Duitsland is hard op weg naar een recessie. Nog een kwartaal met krimp en het is zover.
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Germany must bid farewell to the holy grail of “being in the black” and invest more in areas such as infrastructure, renewable energies, housing and innovation. That is the advice to the Merkel government from economist Claus Michelsen of the Berlin-based German Institute for Economic Research (DIW). He advocates a public investment fund with an annual capital expenditure of 30 billion euros or 1% of the gross domestic product (GDP).

Michelsen does not have much hope that such a fund will be set up. There is currently a lack of urgency for this in Berlin, even though the economy is heading full steam ahead into recession. The conservative industrial employer’s federation BDI is therefore also in favour of letting go of the “in the black” stipulation – the legal obligation that Germany has imposed on itself which means that it should never spend more than it earns. Deviations from this are only permitted in exceptional circumstances.

The FDI now believes that the time has come. “As important as balancing the budget may be in times of economic prosperity, now is the time to change fiscal policy,” says BDI leader Joachim Lang.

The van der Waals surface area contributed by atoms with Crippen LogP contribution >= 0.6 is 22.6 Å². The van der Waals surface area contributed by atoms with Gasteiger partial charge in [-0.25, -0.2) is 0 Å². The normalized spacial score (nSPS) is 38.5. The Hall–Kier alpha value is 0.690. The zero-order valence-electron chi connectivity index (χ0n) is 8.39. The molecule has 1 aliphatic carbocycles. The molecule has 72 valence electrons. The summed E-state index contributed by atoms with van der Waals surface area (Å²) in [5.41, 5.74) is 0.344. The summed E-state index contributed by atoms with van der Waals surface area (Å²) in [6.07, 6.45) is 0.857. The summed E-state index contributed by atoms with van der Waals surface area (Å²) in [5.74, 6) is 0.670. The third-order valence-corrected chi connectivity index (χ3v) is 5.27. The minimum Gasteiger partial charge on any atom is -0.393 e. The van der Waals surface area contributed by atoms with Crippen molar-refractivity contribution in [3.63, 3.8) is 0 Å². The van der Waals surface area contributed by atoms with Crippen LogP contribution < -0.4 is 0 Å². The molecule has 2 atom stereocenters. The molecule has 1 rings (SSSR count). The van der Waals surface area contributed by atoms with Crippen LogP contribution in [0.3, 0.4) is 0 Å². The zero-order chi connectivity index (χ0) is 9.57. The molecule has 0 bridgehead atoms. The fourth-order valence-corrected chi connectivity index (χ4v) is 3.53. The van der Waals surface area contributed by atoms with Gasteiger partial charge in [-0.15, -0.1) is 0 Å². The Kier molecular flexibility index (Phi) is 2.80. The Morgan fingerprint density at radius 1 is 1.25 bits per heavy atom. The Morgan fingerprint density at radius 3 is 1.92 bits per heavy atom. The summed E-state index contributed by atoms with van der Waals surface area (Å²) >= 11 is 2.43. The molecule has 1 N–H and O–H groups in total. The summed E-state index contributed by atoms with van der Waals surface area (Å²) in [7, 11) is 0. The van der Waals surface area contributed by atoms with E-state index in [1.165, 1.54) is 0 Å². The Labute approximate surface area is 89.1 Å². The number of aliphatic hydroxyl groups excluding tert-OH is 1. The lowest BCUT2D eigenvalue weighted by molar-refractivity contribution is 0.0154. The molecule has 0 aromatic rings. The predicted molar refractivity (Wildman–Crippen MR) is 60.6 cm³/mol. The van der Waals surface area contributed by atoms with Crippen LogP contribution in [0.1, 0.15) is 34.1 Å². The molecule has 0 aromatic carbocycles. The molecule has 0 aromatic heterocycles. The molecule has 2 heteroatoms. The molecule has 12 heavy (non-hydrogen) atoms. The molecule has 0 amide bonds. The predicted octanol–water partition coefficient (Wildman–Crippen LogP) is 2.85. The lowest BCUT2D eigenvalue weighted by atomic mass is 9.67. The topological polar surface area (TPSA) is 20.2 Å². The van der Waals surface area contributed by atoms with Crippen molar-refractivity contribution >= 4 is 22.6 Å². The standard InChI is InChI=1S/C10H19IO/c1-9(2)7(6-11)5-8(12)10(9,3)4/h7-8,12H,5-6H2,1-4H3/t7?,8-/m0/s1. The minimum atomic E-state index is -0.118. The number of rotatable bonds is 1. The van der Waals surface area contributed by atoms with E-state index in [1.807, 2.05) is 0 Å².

Public investment frequently pays twice as many dividends

The DIW has long been regarded as an advocate for higher government spending. Michelsen has calculated that in the current economic situation, every additional euro in the German infrastructure pays twice as many dividends and that would impact everyone. In the DIW model, every extra euro spent by the federal government generates additional business investment of 1.1 euros over a period of five years. For €50 billion, that amounts to €55 billion. And with 100 billion euros it would be 110 billion euros.

Macro economist Claus Michelsen from DIW Berlin. Photo: BDI

It is what is known as a “multiplier effect” in the economy.

The Dogma of the Balanced Budget

Van Michelsen’s fund might have to be much larger than the 50 billion euros currently circulating in the federal government in the event that Germany actually does go into recession.

“Even if we do not end up in a real recession with several consecutive quarters of negative economic growth, the time is ripe for a change in economic policy. We believe that the Berlin government should make good use of its financial leeway and set an agenda for modernizing Germany. This would not only improve growth prospects, but business confidence as well.”

Michelsen advocates that public investment be increased not for one or two years, but for the next ten to fifteen years. Their target is one percent of the GDP, which is equivalent to 30 billion euros per year.

The only problem is that the constitution will have to be amended. We believe that this dogmatic thinking about balancing the budget needs to be thrown overboard. Politicians must seek broad support so that long-term plans will not be tampered with every time there is a new government”.

This is the third part of a series about a potential recession in Germany and the consequences for innovation and R&D spending.

Part 1 appeared on Tuesday 20 August

Part 2 on Friday 23 August